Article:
"Now we have the instruments to be able to address the gap," Cristina Antoñanzas, deputy general secretary of the UGT, highlighted on Tuesday, which has encrypted "more than 5,000 open negotiations on equality plans" in the union. Antoñanzas, as well as the leader of the CCOO, Unai Sordo, demanded "more resources" from the Government for the unions given the role of their representatives in these negotiations throughout the country.

The wage gap exists and is evidenced in multiple data

CCOO and UGT have published this week their annual reports on the wage gap, before February 22, Day for equal pay, and close to March 8, International Women's Day. The European Commission defines the gender pay gap as "the relative difference in the average gross income of women and men within the economy as a whole".

There may be differences on how to measure the wage gap, in fact CCOO the figure at 24% and UGT at 19.5% in Spain, but about what there is no doubt is that it exists and is expressed in a multitude of data. Women earn less than men for different reasons, some based on indirect discrimination, others in which there is clear discrimination and, sometimes, caused by the multiple biases and gender stereotypes that accompany us every day.

The difference in gross profit per year in 2019, before the pandemic, was 5,252 euros per year. CCOO translates this amount into a gap of 24%, which is what the annual salary of women should increase to equal that of men. UGT the figure instead is 19.5%, because the percentage expresses what men earn that women do not earn.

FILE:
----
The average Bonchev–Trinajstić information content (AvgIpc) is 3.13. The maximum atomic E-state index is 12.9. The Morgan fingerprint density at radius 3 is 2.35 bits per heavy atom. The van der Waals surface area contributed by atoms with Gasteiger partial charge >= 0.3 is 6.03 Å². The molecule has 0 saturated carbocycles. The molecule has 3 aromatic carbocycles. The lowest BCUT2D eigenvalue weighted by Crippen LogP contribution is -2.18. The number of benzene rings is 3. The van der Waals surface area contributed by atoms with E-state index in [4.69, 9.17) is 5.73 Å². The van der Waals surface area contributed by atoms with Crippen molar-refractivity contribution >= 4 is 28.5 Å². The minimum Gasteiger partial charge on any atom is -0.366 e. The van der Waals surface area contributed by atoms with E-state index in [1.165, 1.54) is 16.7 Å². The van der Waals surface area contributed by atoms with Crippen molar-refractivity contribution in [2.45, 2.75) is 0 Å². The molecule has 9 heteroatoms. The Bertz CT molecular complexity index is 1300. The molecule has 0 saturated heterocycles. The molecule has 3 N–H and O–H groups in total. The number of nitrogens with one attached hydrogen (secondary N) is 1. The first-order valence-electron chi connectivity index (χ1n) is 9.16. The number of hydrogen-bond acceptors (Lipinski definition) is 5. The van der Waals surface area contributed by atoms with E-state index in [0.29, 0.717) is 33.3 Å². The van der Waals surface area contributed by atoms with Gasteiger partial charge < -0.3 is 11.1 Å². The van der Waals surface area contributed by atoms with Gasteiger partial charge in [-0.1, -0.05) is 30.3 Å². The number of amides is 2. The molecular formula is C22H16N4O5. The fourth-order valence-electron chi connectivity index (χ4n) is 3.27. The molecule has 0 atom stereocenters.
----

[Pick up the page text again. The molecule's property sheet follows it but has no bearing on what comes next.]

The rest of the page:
The most harmful elements that cause the breach

The causes of this wage inequality? CCOO and UGT highlight in their reports some of the most harmful for women. One of the most fundamental is through part-time shifts, which mostly affect women, with three out of four partial contracts signed by female workers. CCOO calculates that these reduced hours explain half of the current wage gap between men and women.

They work fewer hours than men, with more presence in full-time jobs, so they earn less, but the unions ask to delve into the causes of these part-time hours. "49% of women who work part-time say they do so because they couldn't find a full-time job," warned Carolina Vidal, CCOO's Secretary for Women, Equality and Working Conditions. Another 14% have these days "voluntarily" – "in quotes", Vidal stressed – because they have to take care of dependent family members and another 8% point out that they opt for these reduced days to deal with "other family responsibilities".

The second cause that benefits men's salaries more than women's, and triggers the gap, is salary supplements. Although there are salary differences in basic remuneration, bonuses and supplements greatly increase the distance between what men and women earn per year. The bonuses recognize in many cases masculinized practices, such as presence and physical force, they warn in the unions, which penalizes women.

Finally, motherhood, which triggers the wage gap between men and women from the first child of the couples. The unions call to accompany labor measures in part-time shifts and salary supplements, with other measures that affect care, to prevent women from being weighed down for this reason in their professional careers.